The deluge of high-profile sexual assault and harassment allegations in the news has barely stopped over the past two months. But a common response to decades-old claims is, why didn’t the victim report this sooner?
Mental health experts, law enforcement and victim advocates all say the same thing: Faced with a legal system in which reporting a sexual crime often means further trauma and no guarantee of justice, many victims feel they are better off staying silent.
“A lot of times, we have people come and they report things, and we have to tell them that the prosecutor’s not going to take this case,” said Detective Curtis Oja with the Yakima Police Department’s Special Assault Unit. “We’d like to be able to say that we solve every single case that comes through ... but these cases are sometimes more difficult to prove than a homicide. With a homicide, you at least have that one crucial piece of evidence: the body.”
Evidence of abuse may be scant or long since gone. And victims often don’t want to wreak havoc on the abuser’s life, or they fear retaliation — such as losing a job — if they come forward.
Everyone responds differently to trauma, experts say. When children and adolescents are sexually abused, it can lead to long-term depression, aggression, trust issues or high-risk sexual activity later in life.
But even if people manage to bury it for years, trauma has a way of asserting itself.
When therapist Ruby Aguilar worked with Comprehensive Healthcare, she saw elderly patients in nursing homes who were having nightmares about sexual abuse they’d suffered as children but never reported.
“What does that tell us? This is something that’s been going on for years and years,” said Aguilar, who now works in Behavioral Health Services with Yakima Valley Farm Workers Clinic. “That needs to change.”
The Yakima Herald-Republic has agreed to withhold the identity of sexual assault victims for this story, referring to them by the initial of their first name.
C. was abused by a family member when she was 6 years old, and didn’t tell anyone for a decade. Now 22, she’s finally pressing charges.
“It is because we know that we will be doubted, it’s our words against the attacker,” she wrote in an email. “We were scared. We tried to repress the memory and act like it never happened, but it lingers and takes its toll.”
All too common
S., a Central Washington University student, was molested by a family friend on several occasions more than a decade ago. He’s an adult now, and only started talking about the teenage abuse in therapy and with his family in 2013.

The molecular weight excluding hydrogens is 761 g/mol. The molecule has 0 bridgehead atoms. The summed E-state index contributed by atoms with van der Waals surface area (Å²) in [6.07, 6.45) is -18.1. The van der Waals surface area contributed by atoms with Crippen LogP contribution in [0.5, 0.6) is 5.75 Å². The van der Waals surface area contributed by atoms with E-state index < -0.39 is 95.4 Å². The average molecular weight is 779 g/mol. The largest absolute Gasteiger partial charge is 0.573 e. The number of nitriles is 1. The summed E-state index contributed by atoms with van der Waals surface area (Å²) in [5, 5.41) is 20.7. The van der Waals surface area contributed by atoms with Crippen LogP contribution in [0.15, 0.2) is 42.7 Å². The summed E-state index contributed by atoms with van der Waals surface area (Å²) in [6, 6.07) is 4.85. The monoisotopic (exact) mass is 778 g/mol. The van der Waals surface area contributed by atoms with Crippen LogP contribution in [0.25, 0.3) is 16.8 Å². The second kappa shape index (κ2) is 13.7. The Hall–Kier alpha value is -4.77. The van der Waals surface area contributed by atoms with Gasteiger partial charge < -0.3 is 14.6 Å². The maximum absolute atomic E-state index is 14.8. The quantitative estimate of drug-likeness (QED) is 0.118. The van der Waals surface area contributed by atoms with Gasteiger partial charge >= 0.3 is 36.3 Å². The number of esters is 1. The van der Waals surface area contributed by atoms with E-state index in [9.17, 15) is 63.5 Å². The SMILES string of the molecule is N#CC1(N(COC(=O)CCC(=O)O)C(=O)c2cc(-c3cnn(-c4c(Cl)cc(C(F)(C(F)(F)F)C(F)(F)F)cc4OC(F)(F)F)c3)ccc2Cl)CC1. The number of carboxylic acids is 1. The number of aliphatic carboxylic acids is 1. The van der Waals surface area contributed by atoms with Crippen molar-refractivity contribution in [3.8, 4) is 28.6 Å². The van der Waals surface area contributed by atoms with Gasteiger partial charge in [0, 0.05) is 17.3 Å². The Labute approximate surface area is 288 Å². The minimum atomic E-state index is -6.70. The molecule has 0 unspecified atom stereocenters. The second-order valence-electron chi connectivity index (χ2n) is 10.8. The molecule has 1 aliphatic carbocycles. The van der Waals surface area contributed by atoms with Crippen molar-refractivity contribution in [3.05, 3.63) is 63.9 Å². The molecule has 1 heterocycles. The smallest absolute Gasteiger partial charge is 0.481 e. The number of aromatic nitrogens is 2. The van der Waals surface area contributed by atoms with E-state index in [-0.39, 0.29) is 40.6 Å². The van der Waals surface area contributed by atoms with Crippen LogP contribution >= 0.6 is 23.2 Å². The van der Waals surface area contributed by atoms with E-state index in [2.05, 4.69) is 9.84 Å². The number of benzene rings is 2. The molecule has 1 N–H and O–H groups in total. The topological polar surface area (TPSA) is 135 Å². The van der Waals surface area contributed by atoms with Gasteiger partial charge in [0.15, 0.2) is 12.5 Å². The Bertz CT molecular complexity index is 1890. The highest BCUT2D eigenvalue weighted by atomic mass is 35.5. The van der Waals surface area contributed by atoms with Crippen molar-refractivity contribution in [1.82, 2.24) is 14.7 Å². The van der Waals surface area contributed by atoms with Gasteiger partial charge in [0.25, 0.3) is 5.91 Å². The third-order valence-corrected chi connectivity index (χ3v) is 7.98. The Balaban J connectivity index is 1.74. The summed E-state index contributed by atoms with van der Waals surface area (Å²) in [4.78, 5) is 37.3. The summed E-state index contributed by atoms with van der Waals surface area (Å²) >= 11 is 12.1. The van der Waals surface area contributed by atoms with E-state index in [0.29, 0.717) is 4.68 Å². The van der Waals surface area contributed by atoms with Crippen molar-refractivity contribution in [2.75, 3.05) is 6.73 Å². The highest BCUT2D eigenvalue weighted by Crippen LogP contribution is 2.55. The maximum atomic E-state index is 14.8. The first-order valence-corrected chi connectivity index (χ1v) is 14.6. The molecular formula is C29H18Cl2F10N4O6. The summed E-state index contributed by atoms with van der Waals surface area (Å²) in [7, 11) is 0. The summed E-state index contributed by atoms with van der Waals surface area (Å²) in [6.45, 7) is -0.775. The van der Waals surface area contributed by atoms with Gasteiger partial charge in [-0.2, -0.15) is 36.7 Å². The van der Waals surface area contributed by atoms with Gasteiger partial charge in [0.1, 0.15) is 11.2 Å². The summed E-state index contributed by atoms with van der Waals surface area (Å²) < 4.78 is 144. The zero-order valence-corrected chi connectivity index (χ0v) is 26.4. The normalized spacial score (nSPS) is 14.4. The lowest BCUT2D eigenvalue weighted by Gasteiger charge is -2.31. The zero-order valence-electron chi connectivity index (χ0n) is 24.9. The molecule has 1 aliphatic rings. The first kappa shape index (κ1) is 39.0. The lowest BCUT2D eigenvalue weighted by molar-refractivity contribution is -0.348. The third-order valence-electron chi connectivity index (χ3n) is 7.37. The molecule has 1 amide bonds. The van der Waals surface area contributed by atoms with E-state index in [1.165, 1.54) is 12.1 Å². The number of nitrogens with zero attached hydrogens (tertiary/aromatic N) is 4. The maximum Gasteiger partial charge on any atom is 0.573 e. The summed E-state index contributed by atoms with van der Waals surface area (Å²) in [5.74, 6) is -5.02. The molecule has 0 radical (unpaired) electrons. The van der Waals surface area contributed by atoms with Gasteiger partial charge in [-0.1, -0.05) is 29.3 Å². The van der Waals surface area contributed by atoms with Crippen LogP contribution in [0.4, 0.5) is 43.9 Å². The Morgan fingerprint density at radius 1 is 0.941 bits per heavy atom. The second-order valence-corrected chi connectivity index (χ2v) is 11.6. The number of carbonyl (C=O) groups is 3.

The man was a medical professional, and S.’s family held the alleged abuser in high regard, he said.
Once, his father picked him up from the man’s house, and asked straight out if S. was being abused.
“And I said no,” S. recalled. “And I remember distinctly when he asked that question, all I felt was just embarrassed at the whole nature of the question. That was the prime motivator for saying ‘no.’ ... It was a distinct feeling of shame.”
At the time, he was unsure whether he could really label what happened to him “assault,” because it never escalated to rape, and occurred under the guise of medical care.
The man was a family friend and S. didn’t want to ruin his life or get him thrown in jail.
“It’s harder to tell on a ‘friend’ than someone who has the classic profile ... of a villain (or) criminal,” he said.
S. did go to police in 2013, a few months after he first started talking about his experience. But nothing happened, he said.
That outcome is all too common for victims who try to report their abuse, leaving many to wonder why they bothered, advocates say.
Yakima Valley native H., now 40, was abused by her stepfather from the ages of 13 to 15. She first confided in a close friend while sleeping over one night, and together they planned to tell the friend’s parents. But before that happened, H.’s stepfather grew suspicious and refused to let her go to that friend’s house again.